Is Neuroscience the Next Battleground?
The subject of neuroscience is -- for tragic reasons, obviously -- in the news since last week's events in Aurora, Colorado. (The suspect was a PhD student in the field, though I emphasize that we currently know nothing at all about his motivations or state of mind in acting as he did.) Meanwhile ENV reflected yesterday on what an unusual thing it was to see a review in Science that resists a reductionist view equating the mind with a mere epiphenomenon of the physical brain.
In this context, a friend sends along an interesting clip from a conference at Stanford in May, discussing "Science and Religion in the Classroom: Edwards v. Aguillard at 25."
At 30:00 minutes in, Stanford law professor Hank Greely, who specializes in issues related to neuroscience, discusses the question of whether neuroscience could prove to be the next battleground over scientific materialism, in the mold of the current fight over evolution. He says his personal opinion is that it probably won't -- not least because it's an advanced subject that isn't taught in high schools -- while others, like Alan Leshner, neuroscientist and CEO of the American Association for the Advancement of Science, are much more concerned.
However, Greely briefly and articulately summarizes the reasons that the study of neuroscience as currently practiced might raise red flags much as Darwinism does. His talk with worth watching. Basically, if the science here is taken at face value it could give us a picture of human beings as puppets of a purely material universe without soul or meaning:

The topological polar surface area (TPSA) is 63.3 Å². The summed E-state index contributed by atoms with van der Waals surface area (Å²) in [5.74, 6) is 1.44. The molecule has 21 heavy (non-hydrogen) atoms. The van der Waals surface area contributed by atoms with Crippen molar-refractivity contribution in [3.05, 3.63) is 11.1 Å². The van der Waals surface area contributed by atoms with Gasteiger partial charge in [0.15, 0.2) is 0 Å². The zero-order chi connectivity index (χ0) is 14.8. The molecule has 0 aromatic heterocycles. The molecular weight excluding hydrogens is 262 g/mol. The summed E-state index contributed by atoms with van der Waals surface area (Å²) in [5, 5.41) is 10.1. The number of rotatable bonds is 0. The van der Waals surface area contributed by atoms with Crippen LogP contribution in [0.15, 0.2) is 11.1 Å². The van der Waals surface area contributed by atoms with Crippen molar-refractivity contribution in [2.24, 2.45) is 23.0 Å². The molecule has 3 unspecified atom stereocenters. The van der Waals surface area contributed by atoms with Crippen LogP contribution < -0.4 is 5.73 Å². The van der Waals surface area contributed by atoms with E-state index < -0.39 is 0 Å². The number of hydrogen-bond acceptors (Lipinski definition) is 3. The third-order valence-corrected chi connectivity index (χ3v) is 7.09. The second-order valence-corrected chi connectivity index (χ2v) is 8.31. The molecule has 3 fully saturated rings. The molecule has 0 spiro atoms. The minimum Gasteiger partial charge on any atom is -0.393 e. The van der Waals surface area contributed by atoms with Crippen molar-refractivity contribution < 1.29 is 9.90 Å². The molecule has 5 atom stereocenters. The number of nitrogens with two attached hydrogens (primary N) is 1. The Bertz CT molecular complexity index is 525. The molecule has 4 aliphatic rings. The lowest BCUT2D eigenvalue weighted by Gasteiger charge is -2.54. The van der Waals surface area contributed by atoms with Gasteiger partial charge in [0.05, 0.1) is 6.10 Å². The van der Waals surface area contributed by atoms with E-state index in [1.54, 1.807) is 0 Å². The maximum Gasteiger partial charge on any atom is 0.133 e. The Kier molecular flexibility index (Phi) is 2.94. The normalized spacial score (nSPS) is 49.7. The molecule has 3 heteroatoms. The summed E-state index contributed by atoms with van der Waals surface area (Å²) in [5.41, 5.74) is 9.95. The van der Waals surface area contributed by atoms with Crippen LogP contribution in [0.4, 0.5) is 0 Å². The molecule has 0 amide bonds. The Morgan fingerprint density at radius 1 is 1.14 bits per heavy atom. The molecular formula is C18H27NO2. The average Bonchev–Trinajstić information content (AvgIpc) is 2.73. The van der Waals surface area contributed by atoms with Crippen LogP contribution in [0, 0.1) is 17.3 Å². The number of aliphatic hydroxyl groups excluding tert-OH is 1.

I work, among other areas, on ethical, legal and social issues arising out of neuroscience. I work with a lot of neuroscientists and some of them are worried that neuroscience may become the next evolution-creationism fight.Greely doesn't at all sound like a critic of materialism but he does a good job of crystalizing what could be, hypothetically, the heart of a debate that I can imagine attracting no little passion on both sides of the materialist/anti-materialist divide.
The crux of the concern here is that neuroscience will say things about determinism, free will and the soul that some religious traditions may find deeply uncomfortable in ways that may lead to a similar kind of conflict.
From a scientific perspective the key issue here is determinism. Not all but almost all scientists believe that our minds are determined by physical changes in our brains and that if you knew enough, which they don't believe they do and few believe they will ever know enough, but if you knew enough you could tell what the brain state will be at time T1 by knowing what the brain state was at time T0 and what else happened in between. And from knowing that brain state, if you knew enough, you'd be able to deduce the mental state. And that all of our thoughts and actions in that sense are determined by the physical state of our brain which is determined by physical issues in the universe. That I think almost all neuroscientists believe.
On the issue of the soul, I don't think the scientists have very much to say, frankly, other than that -- as Laplace said supposedly in response to Napoleon -- "I have no need of that hypothesis."